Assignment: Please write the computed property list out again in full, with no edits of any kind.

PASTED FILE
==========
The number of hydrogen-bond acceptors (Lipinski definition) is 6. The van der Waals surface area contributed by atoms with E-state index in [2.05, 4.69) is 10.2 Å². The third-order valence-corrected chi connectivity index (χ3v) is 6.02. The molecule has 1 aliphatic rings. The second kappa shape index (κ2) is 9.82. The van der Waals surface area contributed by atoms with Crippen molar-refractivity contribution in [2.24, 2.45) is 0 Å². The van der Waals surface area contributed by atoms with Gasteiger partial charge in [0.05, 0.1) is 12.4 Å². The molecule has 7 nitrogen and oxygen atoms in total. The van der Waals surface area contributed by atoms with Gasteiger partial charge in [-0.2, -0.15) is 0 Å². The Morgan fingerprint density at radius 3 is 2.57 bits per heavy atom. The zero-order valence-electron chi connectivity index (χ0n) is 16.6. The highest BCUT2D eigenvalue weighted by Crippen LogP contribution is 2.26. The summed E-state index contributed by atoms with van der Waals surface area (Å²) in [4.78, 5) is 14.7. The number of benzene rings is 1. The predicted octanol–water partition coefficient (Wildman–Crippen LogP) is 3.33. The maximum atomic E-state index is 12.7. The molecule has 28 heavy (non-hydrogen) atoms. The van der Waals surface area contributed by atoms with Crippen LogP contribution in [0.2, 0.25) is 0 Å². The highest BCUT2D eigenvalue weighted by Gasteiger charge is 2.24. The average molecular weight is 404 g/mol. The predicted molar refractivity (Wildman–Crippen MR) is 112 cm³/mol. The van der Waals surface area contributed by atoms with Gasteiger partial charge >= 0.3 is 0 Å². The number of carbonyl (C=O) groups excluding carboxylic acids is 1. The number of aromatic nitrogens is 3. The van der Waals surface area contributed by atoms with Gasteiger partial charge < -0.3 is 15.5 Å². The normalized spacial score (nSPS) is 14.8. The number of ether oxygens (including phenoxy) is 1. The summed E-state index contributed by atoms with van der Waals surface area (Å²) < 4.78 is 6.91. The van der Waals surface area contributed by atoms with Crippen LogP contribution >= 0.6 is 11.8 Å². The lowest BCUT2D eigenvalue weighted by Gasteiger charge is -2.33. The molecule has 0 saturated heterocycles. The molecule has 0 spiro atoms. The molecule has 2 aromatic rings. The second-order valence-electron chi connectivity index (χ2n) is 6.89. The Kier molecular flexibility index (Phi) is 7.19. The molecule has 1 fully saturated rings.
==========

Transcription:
The number of hydrogen-bond acceptors (Lipinski definition) is 6. The van der Waals surface area contributed by atoms with E-state index in [2.05, 4.69) is 10.2 Å². The third-order valence-corrected chi connectivity index (χ3v) is 6.02. The molecule has 1 aliphatic rings. The second kappa shape index (κ2) is 9.82. The van der Waals surface area contributed by atoms with Crippen molar-refractivity contribution in [2.24, 2.45) is 0 Å². The van der Waals surface area contributed by atoms with Gasteiger partial charge in [0.05, 0.1) is 12.4 Å². The molecule has 7 nitrogen and oxygen atoms in total. The van der Waals surface area contributed by atoms with Gasteiger partial charge in [-0.2, -0.15) is 0 Å². The Morgan fingerprint density at radius 3 is 2.57 bits per heavy atom. The zero-order valence-electron chi connectivity index (χ0n) is 16.6. The highest BCUT2D eigenvalue weighted by Crippen LogP contribution is 2.26. The summed E-state index contributed by atoms with van der Waals surface area (Å²) in [4.78, 5) is 14.7. The number of benzene rings is 1. The predicted octanol–water partition coefficient (Wildman–Crippen LogP) is 3.33. The maximum atomic E-state index is 12.7. The molecule has 28 heavy (non-hydrogen) atoms. The van der Waals surface area contributed by atoms with Crippen LogP contribution in [0.2, 0.25) is 0 Å². The highest BCUT2D eigenvalue weighted by Gasteiger charge is 2.24. The average molecular weight is 404 g/mol. The predicted molar refractivity (Wildman–Crippen MR) is 112 cm³/mol. The van der Waals surface area contributed by atoms with Gasteiger partial charge >= 0.3 is 0 Å². The number of carbonyl (C=O) groups excluding carboxylic acids is 1. The number of aromatic nitrogens is 3. The van der Waals surface area contributed by atoms with Gasteiger partial charge < -0.3 is 15.5 Å². The normalized spacial score (nSPS) is 14.8. The number of ether oxygens (including phenoxy) is 1. The summed E-state index contributed by atoms with van der Waals surface area (Å²) < 4.78 is 6.91. The van der Waals surface area contributed by atoms with Crippen LogP contribution >= 0.6 is 11.8 Å². The lowest BCUT2D eigenvalue weighted by Gasteiger charge is -2.33. The molecule has 0 saturated heterocycles. The molecule has 0 spiro atoms. The molecule has 2 aromatic rings. The second-order valence-electron chi connectivity index (χ2n) is 6.89. The Kier molecular flexibility index (Phi) is 7.19. The molecule has 1 fully saturated rings.